July 31, 2023
Who says lightning doesn't strike the same place twice? It happened in the fishing world earlier this year in Tennessee, and now it's happened in West Virginia where a channel catfish angler has broken his own state record.
According to the West Virginia Division of Natural Resources, Allen Burkett of Moorefield caught his first state-record channel catfish last June using a chicken-liver to land a whiskerfish that weighed 36.96 pounds and broke a 17-year-old record for the species.
On July 20, 2023, Burkett went and did it again, using bluegill cut-bait to land a new West Virginia record weighing 37.5 pounds to break his own record.
So impressive was the fishing feat that it was announced on July 26 by the WVDNR and Gov. Jim Justice. Amazingly, both record whiskerfish catches were caught from the bank of South Mill Creek Lake in Grant County and both were measured and weighed by WVDNR District Fishery Biologist Brandon Keplinger.
Interested in grabbing your own West Virginia state record? The WVDNR tells anglers who believe that they have caught a potential record breaker to report the fish to the agency for verification. Even if the fish isn't a state record, it could land an angler a trophy citation.
Tennessee Youth Shatters Cutthroat Record
According to a news report from Nashville TV station Fox 17, a 10-year-old Tennessee youth has smashed the state cutthroat trout record, but he also smashed it thanks to a recent catch.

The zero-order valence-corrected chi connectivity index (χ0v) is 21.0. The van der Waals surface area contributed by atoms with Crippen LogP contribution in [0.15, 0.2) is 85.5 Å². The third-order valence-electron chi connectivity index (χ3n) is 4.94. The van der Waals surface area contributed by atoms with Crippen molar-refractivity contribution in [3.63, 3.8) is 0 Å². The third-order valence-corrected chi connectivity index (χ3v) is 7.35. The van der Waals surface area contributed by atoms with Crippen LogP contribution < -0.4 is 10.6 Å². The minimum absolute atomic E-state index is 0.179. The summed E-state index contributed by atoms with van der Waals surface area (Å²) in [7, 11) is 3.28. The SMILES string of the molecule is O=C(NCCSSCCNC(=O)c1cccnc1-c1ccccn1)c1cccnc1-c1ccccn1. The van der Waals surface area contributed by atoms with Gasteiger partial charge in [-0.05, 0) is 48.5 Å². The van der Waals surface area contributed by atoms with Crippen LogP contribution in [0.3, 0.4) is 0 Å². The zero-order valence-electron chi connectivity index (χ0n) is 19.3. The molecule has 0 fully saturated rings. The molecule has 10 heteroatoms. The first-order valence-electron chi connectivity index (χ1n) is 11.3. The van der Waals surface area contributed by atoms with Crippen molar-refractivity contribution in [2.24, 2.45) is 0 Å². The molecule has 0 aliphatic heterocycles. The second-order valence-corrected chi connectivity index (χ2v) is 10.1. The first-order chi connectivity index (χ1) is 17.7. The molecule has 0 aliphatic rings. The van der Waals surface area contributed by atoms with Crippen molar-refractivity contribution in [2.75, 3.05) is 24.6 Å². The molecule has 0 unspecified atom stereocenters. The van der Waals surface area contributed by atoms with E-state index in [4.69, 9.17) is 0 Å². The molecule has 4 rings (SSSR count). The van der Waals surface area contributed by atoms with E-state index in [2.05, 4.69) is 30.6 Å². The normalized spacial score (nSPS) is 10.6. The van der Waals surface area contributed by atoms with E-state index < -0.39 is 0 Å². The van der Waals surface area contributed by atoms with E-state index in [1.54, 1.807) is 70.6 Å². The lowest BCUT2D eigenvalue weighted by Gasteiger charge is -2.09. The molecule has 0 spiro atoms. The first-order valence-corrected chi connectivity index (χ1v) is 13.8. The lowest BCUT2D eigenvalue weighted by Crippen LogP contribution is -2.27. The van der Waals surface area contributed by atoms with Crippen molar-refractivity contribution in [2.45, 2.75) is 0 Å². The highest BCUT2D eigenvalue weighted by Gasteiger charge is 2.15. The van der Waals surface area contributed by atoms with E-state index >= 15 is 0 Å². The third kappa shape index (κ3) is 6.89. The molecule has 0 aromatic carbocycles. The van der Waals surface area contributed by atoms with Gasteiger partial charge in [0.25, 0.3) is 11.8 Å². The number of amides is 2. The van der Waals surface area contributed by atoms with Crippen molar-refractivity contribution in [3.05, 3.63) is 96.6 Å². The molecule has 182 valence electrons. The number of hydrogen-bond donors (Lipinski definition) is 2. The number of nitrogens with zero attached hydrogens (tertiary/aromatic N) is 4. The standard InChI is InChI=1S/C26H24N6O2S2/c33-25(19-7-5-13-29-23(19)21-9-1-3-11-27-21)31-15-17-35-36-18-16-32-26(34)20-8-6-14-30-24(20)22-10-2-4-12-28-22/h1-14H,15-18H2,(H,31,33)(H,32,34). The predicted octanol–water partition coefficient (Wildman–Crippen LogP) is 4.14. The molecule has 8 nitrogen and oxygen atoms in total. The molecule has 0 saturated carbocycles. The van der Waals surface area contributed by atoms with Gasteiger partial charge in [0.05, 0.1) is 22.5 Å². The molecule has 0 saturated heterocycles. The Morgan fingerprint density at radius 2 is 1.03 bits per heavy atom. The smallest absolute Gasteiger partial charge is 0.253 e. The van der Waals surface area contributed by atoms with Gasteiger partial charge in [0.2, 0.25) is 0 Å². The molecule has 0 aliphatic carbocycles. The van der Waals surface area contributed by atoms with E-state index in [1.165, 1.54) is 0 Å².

In the late July news story, Palmer Tipton is credited with the catch according to the Tennessee Wildlife Resources Agency (TWRA), landing a cutthroat that weighed 4 pounds, 12 ounces to beat the previous state record by more than two pounds.
With the apparent new state record cuttie being caught in the South Fork Holston River below Boone Dam, cutthroat trout—which are not native to Tennessee waters, but are readily found throughout streams in the central and northern Rockies—were originally stocked by Tennessee officials in some cold tailwater rivers back in the 1950s and 1960s with little reported success. More recent tailwater stockings are obviously working as Tipton's smiling catch proves.